What is Rapid Re-housing Anyway?

written by Stuart Campbell
March 24, 2014

So what is this rapid re-housing everyone seems to be talking about?

As evidence mounts, rapid re-housing is emerging as a promising strategy to end homelessness. Early examples of rapid re-housing began to emerge as a promising strategy to address homelessness in cities and counties in the late 1980s. Initially a “housing first” strategy, the concept of rapid re-housing places a priority on moving the family or individual experiencing homelessness into permanent housing as quickly as possible, and has grown to include a unique blend of services, supports, and connections to benefits and employment.

Preliminary studies have shown that rapid re-housing can quickly get a family or individual who is experiencing homelessness off of the street, and more importantly, significantly reduce the rate of returning to homelessness. Studies have shown that between 80 to 90 percent of families that exit rapid re-housing programs do not return to homelessness, significantly higher than other common strategies.

Rapid re-housing focuses on placing program participants into permanent housing without regard to preconditions, such as sobriety or income. However, confusion among providers over exactly which components are necessary to make up a rapid re-housing program continues. For instance, some organizations have adopted the name “rapid re-housing,” but are operating programs with requirements such as participation in services; a clean record; limit the time a client may stay in a unit; or keep the lease in the organization’s name.

And while rapid re-housing is increasingly gaining traction among federal agencies and local providers, there has been no clear national consensus of the core components of rapid re-housing.

That is, until now.

The Department of Housing and Urban Development, the Department of Veterans Affairs, along with the US Interagency Council on Homelessness, and the Alliance, recently agreed upon a set of components that every rapid re-housing program should share.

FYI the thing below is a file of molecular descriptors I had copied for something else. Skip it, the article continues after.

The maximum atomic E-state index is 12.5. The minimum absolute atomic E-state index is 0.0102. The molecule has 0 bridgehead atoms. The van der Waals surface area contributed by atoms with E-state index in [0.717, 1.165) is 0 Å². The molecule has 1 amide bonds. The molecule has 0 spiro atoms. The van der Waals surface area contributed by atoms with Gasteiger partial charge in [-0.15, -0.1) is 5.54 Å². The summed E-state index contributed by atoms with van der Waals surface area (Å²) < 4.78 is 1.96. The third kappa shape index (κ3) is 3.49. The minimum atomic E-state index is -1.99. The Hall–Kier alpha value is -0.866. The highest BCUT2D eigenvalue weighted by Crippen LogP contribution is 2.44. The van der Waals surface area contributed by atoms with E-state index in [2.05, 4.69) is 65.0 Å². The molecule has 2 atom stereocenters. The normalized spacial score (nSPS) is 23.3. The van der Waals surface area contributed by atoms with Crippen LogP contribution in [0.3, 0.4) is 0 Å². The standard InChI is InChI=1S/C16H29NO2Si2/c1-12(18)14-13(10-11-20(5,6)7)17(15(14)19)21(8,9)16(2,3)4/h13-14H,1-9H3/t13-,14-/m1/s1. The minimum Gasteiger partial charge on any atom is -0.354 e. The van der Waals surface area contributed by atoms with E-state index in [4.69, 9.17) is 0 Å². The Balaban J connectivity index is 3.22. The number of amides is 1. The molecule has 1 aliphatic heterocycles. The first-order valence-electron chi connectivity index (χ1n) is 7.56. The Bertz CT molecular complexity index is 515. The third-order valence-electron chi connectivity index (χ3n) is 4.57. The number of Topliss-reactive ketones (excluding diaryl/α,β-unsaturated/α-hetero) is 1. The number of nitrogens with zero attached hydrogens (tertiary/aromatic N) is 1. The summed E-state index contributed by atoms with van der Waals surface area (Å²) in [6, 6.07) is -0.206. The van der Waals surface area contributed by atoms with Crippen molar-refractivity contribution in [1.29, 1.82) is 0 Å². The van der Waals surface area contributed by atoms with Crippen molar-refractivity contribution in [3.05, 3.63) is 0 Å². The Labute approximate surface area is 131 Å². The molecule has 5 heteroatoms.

• Housing identification – Identify landlords willing to lease to tenants with potential barriers to housing; assist clients identify their housing choices; support landlords as challenges emerge.
  • Rent and move-in assistance – Provide financial support to cover move-in costs, utility costs, security deposits, and rent.
  • Rapid re-housing case management and support – Provide clients access to client-directed, customized, and voluntary services, including tenant-landlord relations, employment, benefit eligibility, and crisis resolution.

The full, one-page list of core components can be found here.

Having a common understanding and agreement of the core components of rapid re-housing is essential to its success. For a program to be implemented and evaluated, especially in comparison to other strategies, there must be uniform understanding of what that program entails. These core components are the beginning of that greater understanding – and ultimately adoption – of rapid re-housing.

While there is still much to learn, rapid re-housing is a promising strategy to address homelessness that is already producing positive results. It requires coordination and commitment from landlords and partners in the community, and its very time-limited nature means it is not meant to solve the broader issues of poverty and affordable housing. However, it is an important component of quickly moving families and individuals who are experiencing homelessness back into permanent housing.